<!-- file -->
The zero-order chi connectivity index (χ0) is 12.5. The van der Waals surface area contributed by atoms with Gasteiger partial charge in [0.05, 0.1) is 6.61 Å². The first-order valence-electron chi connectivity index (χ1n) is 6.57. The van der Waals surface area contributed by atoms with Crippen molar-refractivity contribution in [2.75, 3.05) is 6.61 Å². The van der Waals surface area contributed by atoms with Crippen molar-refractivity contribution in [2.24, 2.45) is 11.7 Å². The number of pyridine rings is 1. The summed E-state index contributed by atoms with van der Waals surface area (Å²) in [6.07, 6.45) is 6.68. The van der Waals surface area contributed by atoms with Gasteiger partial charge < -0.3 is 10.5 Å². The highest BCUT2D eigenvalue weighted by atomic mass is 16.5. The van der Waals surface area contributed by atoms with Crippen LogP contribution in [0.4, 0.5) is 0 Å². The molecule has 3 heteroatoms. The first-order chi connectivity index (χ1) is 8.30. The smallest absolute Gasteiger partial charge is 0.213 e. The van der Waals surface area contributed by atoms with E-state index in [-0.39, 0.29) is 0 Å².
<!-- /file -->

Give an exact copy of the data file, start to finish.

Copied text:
The zero-order chi connectivity index (χ0) is 12.5. The van der Waals surface area contributed by atoms with Gasteiger partial charge in [0.05, 0.1) is 6.61 Å². The first-order valence-electron chi connectivity index (χ1n) is 6.57. The van der Waals surface area contributed by atoms with Crippen molar-refractivity contribution in [2.75, 3.05) is 6.61 Å². The van der Waals surface area contributed by atoms with Crippen molar-refractivity contribution in [2.24, 2.45) is 11.7 Å². The number of pyridine rings is 1. The summed E-state index contributed by atoms with van der Waals surface area (Å²) in [6.07, 6.45) is 6.68. The van der Waals surface area contributed by atoms with Gasteiger partial charge < -0.3 is 10.5 Å². The highest BCUT2D eigenvalue weighted by atomic mass is 16.5. The van der Waals surface area contributed by atoms with Crippen LogP contribution in [0.4, 0.5) is 0 Å². The molecule has 3 heteroatoms. The first-order chi connectivity index (χ1) is 8.30. The smallest absolute Gasteiger partial charge is 0.213 e. The van der Waals surface area contributed by atoms with E-state index in [-0.39, 0.29) is 0 Å².